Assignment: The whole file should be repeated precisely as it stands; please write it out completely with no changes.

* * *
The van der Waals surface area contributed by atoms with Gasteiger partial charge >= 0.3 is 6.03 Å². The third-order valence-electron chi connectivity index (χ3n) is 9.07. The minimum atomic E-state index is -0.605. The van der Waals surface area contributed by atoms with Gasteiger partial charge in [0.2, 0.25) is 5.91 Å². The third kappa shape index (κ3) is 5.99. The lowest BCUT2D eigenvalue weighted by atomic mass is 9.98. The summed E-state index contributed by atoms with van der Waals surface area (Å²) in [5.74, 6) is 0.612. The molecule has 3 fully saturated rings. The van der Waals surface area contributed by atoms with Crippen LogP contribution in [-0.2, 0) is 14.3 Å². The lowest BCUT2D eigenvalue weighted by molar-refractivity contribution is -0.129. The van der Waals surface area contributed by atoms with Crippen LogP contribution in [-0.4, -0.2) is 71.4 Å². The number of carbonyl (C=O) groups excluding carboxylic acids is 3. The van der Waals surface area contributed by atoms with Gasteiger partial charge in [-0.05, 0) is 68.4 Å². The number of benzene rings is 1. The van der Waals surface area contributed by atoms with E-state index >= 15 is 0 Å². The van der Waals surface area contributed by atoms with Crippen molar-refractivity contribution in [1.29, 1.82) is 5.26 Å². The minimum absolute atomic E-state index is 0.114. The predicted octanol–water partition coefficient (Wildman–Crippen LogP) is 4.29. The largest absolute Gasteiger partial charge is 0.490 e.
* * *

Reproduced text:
The van der Waals surface area contributed by atoms with Gasteiger partial charge >= 0.3 is 6.03 Å². The third-order valence-electron chi connectivity index (χ3n) is 9.07. The minimum atomic E-state index is -0.605. The van der Waals surface area contributed by atoms with Gasteiger partial charge in [0.2, 0.25) is 5.91 Å². The third kappa shape index (κ3) is 5.99. The lowest BCUT2D eigenvalue weighted by atomic mass is 9.98. The summed E-state index contributed by atoms with van der Waals surface area (Å²) in [5.74, 6) is 0.612. The molecule has 3 fully saturated rings. The van der Waals surface area contributed by atoms with Crippen LogP contribution in [-0.2, 0) is 14.3 Å². The lowest BCUT2D eigenvalue weighted by molar-refractivity contribution is -0.129. The van der Waals surface area contributed by atoms with Crippen LogP contribution in [-0.4, -0.2) is 71.4 Å². The number of carbonyl (C=O) groups excluding carboxylic acids is 3. The van der Waals surface area contributed by atoms with Gasteiger partial charge in [-0.05, 0) is 68.4 Å². The number of benzene rings is 1. The van der Waals surface area contributed by atoms with E-state index >= 15 is 0 Å². The van der Waals surface area contributed by atoms with Crippen molar-refractivity contribution in [1.29, 1.82) is 5.26 Å². The minimum absolute atomic E-state index is 0.114. The predicted octanol–water partition coefficient (Wildman–Crippen LogP) is 4.29. The largest absolute Gasteiger partial charge is 0.490 e.